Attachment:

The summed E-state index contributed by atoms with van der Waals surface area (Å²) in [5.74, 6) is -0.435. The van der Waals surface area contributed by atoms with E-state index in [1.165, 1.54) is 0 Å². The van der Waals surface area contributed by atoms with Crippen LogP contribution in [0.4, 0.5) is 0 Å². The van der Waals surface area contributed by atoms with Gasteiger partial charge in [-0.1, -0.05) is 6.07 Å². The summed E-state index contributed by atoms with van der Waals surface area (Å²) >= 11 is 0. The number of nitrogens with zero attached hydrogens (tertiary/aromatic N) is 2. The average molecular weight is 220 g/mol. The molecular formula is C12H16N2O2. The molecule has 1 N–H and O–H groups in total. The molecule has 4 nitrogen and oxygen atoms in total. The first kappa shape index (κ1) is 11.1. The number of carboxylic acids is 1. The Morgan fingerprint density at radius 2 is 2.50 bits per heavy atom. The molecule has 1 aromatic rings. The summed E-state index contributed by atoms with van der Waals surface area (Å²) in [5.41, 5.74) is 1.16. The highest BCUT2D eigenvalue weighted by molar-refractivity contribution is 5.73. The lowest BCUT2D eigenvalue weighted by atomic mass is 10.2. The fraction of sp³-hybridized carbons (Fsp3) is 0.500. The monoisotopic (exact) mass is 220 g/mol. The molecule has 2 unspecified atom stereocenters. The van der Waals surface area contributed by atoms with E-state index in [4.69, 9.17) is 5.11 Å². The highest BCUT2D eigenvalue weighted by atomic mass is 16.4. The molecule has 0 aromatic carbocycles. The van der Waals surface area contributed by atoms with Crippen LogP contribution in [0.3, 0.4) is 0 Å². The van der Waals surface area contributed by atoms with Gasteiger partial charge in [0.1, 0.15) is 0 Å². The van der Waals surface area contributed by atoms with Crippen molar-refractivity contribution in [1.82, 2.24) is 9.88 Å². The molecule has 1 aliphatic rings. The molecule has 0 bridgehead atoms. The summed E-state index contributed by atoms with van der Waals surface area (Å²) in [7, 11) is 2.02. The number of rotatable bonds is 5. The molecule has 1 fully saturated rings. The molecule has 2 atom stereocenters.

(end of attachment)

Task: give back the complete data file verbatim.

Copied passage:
The summed E-state index contributed by atoms with van der Waals surface area (Å²) in [5.74, 6) is -0.435. The van der Waals surface area contributed by atoms with E-state index in [1.165, 1.54) is 0 Å². The van der Waals surface area contributed by atoms with Crippen LogP contribution in [0.4, 0.5) is 0 Å². The van der Waals surface area contributed by atoms with Gasteiger partial charge in [-0.1, -0.05) is 6.07 Å². The summed E-state index contributed by atoms with van der Waals surface area (Å²) >= 11 is 0. The number of nitrogens with zero attached hydrogens (tertiary/aromatic N) is 2. The average molecular weight is 220 g/mol. The molecular formula is C12H16N2O2. The molecule has 1 N–H and O–H groups in total. The molecule has 4 nitrogen and oxygen atoms in total. The first kappa shape index (κ1) is 11.1. The number of carboxylic acids is 1. The Morgan fingerprint density at radius 2 is 2.50 bits per heavy atom. The molecule has 1 aromatic rings. The summed E-state index contributed by atoms with van der Waals surface area (Å²) in [5.41, 5.74) is 1.16. The highest BCUT2D eigenvalue weighted by molar-refractivity contribution is 5.73. The lowest BCUT2D eigenvalue weighted by atomic mass is 10.2. The fraction of sp³-hybridized carbons (Fsp3) is 0.500. The monoisotopic (exact) mass is 220 g/mol. The molecule has 2 unspecified atom stereocenters. The van der Waals surface area contributed by atoms with E-state index in [4.69, 9.17) is 5.11 Å². The highest BCUT2D eigenvalue weighted by atomic mass is 16.4. The molecule has 0 aromatic carbocycles. The van der Waals surface area contributed by atoms with Crippen LogP contribution in [0.3, 0.4) is 0 Å². The van der Waals surface area contributed by atoms with Gasteiger partial charge in [0.1, 0.15) is 0 Å². The van der Waals surface area contributed by atoms with Crippen molar-refractivity contribution in [1.82, 2.24) is 9.88 Å². The molecule has 1 aliphatic rings. The molecule has 0 bridgehead atoms. The summed E-state index contributed by atoms with van der Waals surface area (Å²) in [7, 11) is 2.02. The number of rotatable bonds is 5. The molecule has 1 fully saturated rings. The molecule has 2 atom stereocenters.